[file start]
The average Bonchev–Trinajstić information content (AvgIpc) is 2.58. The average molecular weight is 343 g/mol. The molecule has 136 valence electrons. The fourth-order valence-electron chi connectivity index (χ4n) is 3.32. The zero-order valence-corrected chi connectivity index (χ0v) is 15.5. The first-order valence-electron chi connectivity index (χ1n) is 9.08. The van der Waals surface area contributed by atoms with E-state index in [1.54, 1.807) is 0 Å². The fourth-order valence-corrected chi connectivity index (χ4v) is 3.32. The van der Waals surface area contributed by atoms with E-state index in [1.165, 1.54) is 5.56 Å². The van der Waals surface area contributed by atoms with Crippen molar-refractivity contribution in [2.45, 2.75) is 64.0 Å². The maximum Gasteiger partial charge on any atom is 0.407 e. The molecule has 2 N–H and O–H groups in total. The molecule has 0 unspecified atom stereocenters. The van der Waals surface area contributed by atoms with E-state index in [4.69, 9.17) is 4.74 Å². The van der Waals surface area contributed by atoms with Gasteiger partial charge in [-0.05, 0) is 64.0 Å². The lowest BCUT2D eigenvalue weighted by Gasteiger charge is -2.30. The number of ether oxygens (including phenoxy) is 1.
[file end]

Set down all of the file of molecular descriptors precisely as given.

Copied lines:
The average Bonchev–Trinajstić information content (AvgIpc) is 2.58. The average molecular weight is 343 g/mol. The molecule has 136 valence electrons. The fourth-order valence-electron chi connectivity index (χ4n) is 3.32. The zero-order valence-corrected chi connectivity index (χ0v) is 15.5. The first-order valence-electron chi connectivity index (χ1n) is 9.08. The van der Waals surface area contributed by atoms with E-state index in [1.54, 1.807) is 0 Å². The fourth-order valence-corrected chi connectivity index (χ4v) is 3.32. The van der Waals surface area contributed by atoms with E-state index in [1.165, 1.54) is 5.56 Å². The van der Waals surface area contributed by atoms with Crippen molar-refractivity contribution in [2.45, 2.75) is 64.0 Å². The maximum Gasteiger partial charge on any atom is 0.407 e. The molecule has 2 N–H and O–H groups in total. The molecule has 0 unspecified atom stereocenters. The van der Waals surface area contributed by atoms with E-state index in [4.69, 9.17) is 4.74 Å². The van der Waals surface area contributed by atoms with Gasteiger partial charge in [-0.05, 0) is 64.0 Å². The lowest BCUT2D eigenvalue weighted by Gasteiger charge is -2.30. The number of ether oxygens (including phenoxy) is 1.